Most of the tools I have listed up here, I know of, only because I spend a lot of time on several odd networks, signing up for various types of blogs and constantly skimming and flipping through materials.

So, the next time you hear someone questioning the LinkedIns and the Facebooks of the world, you know what to say. Apart from the DIYBio, I have found the "sfmedengineers" Yahoo! Group to be quite useful:

If you are a young entrepreneur, especially looking for ideas, you may want to network and participate and/or volunteer in events. You will get to meet a number of terrific people and learn quite a bit. Trust me, networking can never be wasteful.


I wrote this list keeping a medical device/biotechnology company in mind. Most of the tools pertain to start-ups in other areas as well. I have not tested all of the tools in here, but I have tried my hand on many of them. If you have specifically liked any, or have had problems with any, please leave a note.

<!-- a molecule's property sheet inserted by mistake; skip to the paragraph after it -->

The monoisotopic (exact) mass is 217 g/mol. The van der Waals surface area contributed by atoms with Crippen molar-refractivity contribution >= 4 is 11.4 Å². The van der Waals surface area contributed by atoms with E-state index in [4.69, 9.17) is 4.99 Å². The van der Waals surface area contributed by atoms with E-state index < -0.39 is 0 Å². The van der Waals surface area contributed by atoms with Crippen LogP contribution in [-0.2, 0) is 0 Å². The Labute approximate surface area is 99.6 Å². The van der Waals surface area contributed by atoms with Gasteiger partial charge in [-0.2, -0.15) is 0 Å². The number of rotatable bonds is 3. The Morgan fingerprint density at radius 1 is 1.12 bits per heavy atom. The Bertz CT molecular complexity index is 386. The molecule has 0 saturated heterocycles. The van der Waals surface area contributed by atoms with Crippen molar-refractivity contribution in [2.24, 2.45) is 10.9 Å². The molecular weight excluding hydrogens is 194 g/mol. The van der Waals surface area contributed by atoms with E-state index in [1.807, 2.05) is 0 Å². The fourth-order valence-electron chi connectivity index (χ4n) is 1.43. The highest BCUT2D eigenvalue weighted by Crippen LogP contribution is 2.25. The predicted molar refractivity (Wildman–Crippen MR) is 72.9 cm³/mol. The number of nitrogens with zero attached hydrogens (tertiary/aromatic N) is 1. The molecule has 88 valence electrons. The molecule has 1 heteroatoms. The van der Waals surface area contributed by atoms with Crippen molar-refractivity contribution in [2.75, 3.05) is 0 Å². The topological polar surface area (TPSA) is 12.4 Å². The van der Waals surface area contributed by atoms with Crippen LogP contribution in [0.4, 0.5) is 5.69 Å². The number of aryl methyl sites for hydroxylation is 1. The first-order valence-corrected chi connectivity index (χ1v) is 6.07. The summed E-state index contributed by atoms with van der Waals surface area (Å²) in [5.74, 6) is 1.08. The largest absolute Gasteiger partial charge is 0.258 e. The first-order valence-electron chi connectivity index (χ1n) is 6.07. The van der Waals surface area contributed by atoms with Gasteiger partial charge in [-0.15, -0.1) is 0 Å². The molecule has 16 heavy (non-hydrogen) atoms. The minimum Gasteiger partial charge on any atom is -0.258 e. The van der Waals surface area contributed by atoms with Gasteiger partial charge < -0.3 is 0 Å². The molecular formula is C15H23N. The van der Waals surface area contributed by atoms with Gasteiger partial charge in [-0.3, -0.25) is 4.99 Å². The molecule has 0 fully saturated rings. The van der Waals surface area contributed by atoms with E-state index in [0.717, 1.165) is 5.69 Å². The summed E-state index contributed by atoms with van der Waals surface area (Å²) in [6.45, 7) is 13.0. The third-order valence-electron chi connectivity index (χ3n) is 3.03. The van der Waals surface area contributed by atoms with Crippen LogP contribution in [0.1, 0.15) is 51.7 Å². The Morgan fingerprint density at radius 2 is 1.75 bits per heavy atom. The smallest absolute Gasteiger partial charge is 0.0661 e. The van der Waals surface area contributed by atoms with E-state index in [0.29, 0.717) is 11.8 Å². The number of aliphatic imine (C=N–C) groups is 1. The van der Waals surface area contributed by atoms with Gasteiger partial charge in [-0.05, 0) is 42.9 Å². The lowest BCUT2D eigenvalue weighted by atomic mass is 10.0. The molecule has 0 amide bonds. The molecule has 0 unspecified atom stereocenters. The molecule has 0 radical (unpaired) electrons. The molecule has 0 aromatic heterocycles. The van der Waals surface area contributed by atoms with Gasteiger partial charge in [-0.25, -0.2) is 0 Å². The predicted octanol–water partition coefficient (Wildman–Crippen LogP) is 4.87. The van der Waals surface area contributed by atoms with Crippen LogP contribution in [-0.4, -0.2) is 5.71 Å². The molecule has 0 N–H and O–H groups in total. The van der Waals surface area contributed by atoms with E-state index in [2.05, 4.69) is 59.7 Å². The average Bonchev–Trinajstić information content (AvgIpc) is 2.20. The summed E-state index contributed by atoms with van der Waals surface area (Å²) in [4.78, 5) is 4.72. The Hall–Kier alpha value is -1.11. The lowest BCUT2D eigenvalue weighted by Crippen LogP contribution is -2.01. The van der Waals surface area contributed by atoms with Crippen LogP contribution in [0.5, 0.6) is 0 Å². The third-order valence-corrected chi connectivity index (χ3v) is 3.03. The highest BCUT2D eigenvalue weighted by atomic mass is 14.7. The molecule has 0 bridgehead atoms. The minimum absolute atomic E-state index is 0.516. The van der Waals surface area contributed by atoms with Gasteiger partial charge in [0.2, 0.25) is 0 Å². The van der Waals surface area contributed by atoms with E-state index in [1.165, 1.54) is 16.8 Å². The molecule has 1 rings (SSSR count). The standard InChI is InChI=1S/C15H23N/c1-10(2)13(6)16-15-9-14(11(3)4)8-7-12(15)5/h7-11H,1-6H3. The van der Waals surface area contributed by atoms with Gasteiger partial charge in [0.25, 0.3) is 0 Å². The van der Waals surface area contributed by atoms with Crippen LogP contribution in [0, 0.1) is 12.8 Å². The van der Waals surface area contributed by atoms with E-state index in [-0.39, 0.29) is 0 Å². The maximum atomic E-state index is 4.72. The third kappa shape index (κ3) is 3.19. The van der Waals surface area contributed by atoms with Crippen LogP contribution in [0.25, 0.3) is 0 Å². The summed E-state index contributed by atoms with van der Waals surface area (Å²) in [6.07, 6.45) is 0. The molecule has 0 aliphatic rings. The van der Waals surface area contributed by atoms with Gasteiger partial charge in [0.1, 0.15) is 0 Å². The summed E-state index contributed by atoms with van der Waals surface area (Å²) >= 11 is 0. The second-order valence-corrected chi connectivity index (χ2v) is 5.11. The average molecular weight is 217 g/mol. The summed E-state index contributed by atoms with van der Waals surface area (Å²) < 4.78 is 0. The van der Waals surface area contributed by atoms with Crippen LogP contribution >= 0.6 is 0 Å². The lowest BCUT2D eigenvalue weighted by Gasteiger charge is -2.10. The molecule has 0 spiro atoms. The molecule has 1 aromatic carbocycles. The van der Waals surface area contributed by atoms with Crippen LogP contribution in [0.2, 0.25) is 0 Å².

I am also certain that I left out a lot of tools in here. If you know of tools that may help, please let me know. I realize that a blog post is hard to update, and I thought of a wiki - I have been planning a medical devices wiki but it will have to wait. In the meanwhile, I will release all these tools in the form of a concise eBook that will make it easy for me to revision manage and update. So, please let me know of tools and gaps in tools that you may want to see here.

For my next few releases of this type, I plan to write about other useful resources such as specific books and such.

1 comment:

Unknown said...

Hi Srihari,

This is a good useful collection. You could add the following:

1. I use it at work and it is quite good

2. Skype :) of course, you know further about it.